Portugal borrowing costs ease at short-term debt sale
Portugal raised Wednesday 2.5 billion euros ($3.2 billion) in short-term debt at lower rates of interest in the first sale since Standard and Poor's downgraded the country's credit rating last week.
With S&P putting Portugal in speculative investment or junk bond status, Lisbon still managed to sell 11-month bills at a yield of 4.986 percent, down from 5.902 percent at the last similar sale in April 2011, the IGCP government debt agency said.
Portugal also raised 496 million euros in 3-month bills at a yield of 4.346 percent, mostly unchanged from a recent similar operation, and 754 million euros in 6-month bills at 4.740 percent, down from 5.250 percent.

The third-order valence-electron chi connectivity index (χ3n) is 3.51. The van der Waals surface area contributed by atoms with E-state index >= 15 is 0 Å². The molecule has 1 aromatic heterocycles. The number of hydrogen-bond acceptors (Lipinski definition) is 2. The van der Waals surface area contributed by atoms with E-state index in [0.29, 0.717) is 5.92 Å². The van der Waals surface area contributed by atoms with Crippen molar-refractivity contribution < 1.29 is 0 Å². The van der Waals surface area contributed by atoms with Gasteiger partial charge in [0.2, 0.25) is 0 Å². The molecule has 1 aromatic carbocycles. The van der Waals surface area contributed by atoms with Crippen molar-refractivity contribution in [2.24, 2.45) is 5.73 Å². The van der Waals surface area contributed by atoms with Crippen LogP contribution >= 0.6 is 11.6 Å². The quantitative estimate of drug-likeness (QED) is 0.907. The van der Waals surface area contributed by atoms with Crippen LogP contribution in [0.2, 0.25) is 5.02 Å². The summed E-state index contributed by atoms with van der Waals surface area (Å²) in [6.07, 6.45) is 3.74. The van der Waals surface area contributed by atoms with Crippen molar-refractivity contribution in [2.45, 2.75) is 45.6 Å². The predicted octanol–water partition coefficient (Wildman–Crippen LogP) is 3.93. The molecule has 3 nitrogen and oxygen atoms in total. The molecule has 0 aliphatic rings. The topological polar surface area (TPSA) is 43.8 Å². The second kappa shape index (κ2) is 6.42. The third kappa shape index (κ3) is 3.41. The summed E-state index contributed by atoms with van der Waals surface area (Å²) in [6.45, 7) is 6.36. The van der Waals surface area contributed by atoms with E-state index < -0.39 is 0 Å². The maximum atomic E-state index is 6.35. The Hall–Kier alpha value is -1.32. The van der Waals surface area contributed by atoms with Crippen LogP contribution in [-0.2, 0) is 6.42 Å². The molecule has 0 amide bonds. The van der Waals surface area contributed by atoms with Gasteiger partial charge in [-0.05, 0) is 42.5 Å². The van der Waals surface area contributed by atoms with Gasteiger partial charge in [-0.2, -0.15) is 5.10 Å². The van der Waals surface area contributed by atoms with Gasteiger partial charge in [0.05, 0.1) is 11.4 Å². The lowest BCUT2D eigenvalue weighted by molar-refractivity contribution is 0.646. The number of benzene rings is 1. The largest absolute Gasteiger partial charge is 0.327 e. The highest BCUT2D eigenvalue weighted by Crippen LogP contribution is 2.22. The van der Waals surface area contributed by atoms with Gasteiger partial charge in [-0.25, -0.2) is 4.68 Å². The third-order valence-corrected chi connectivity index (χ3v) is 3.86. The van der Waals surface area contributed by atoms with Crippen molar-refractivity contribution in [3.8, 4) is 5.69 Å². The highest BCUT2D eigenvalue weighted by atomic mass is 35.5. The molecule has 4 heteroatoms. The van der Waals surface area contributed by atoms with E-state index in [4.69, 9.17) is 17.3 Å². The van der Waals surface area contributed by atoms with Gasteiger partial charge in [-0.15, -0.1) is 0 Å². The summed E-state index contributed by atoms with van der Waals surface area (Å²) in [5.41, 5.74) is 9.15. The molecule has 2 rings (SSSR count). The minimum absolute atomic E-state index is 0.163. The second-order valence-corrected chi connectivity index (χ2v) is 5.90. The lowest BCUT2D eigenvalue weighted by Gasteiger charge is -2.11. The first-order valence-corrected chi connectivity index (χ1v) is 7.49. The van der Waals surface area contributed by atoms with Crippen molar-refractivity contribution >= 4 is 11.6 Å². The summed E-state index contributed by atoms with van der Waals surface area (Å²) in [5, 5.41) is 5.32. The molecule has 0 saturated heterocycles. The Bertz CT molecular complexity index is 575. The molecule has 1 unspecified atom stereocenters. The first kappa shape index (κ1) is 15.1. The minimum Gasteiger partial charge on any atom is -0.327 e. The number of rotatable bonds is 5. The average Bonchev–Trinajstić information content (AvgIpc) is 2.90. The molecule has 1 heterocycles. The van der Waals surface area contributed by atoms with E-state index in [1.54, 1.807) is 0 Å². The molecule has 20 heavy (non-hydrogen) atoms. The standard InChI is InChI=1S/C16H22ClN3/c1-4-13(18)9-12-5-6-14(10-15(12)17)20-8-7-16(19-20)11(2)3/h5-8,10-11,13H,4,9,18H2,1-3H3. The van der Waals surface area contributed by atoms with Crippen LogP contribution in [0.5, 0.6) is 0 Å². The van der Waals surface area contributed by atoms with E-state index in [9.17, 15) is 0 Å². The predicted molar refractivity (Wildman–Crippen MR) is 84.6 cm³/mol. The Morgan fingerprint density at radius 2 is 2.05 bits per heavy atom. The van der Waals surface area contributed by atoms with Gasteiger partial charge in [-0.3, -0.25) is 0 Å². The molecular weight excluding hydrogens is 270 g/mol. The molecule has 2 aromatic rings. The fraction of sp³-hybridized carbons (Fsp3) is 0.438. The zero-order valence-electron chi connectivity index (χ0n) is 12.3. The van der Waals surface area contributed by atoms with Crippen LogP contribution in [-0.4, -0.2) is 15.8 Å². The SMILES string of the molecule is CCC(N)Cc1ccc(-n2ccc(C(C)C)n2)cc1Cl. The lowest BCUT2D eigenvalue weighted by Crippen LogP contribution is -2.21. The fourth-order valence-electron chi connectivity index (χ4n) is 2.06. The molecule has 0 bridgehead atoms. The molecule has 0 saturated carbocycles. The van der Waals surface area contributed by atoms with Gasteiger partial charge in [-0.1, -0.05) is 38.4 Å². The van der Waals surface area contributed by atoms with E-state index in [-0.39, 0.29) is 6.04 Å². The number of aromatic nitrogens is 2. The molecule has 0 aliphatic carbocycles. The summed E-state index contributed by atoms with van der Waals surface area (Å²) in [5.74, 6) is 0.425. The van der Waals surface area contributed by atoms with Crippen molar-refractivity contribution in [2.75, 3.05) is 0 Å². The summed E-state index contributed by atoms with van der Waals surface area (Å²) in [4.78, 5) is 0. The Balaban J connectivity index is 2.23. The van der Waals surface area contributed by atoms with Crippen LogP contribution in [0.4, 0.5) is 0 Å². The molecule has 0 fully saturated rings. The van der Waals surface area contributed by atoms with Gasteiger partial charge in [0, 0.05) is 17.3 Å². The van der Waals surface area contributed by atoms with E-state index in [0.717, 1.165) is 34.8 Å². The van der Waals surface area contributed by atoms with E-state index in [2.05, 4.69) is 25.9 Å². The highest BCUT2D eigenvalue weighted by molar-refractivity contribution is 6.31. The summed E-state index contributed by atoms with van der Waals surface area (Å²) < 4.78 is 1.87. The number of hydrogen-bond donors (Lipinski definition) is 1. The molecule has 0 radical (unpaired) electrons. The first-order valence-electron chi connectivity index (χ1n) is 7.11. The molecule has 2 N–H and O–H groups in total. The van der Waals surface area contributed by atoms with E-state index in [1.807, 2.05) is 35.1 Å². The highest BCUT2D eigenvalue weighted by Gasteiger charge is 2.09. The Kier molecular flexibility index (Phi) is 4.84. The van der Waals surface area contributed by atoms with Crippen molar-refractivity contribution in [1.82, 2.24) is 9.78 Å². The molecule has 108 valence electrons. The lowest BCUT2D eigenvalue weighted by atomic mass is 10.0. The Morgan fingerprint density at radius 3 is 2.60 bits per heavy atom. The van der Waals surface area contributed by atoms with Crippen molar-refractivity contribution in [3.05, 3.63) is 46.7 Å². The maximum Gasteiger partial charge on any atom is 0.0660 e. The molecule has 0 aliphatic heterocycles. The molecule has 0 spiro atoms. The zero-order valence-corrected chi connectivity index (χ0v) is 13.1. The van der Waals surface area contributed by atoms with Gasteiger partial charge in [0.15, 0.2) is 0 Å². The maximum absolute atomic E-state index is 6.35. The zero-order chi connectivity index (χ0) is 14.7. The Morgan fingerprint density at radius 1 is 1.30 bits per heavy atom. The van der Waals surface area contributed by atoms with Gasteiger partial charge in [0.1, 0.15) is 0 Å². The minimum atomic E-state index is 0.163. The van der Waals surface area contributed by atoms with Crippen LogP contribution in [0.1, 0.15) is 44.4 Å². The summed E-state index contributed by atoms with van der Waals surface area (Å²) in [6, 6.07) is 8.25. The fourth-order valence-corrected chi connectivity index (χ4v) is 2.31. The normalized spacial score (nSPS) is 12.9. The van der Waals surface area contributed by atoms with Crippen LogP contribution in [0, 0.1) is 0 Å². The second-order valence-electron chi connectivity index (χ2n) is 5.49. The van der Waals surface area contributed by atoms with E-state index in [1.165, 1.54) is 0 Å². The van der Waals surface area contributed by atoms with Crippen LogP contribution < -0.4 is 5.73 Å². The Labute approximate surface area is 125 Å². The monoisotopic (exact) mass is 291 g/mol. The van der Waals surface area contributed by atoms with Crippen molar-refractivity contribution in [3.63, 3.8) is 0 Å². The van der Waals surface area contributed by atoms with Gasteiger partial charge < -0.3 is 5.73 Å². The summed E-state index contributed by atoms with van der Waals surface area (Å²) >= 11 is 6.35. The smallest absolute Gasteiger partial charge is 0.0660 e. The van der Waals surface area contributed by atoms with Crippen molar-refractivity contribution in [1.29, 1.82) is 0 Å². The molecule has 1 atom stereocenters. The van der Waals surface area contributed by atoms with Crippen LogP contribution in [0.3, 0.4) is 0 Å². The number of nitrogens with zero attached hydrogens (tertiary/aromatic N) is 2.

Demand was strong, exceeding the offer by a ratio of between 2.1 and 4.1, the debt agency said.
“The result is globally positive,” analyst Filipe Silva from Carregosa Bank said. “These short term debt auctions have not suffered from the Portugal downgrade last week.
“The biggest problem is issuing debt of more than a year. Portugal doesn’t yet have the conditions to return to the markets,” he added.
Late Tuesday, the yield on Portugal benchmark 10-year debt reached 13.564 percent on the secondary markets, way about the 6.0-7.0 percent level considered to be the upper limit for raising long-term funding.
— With Dow Jones Newswires —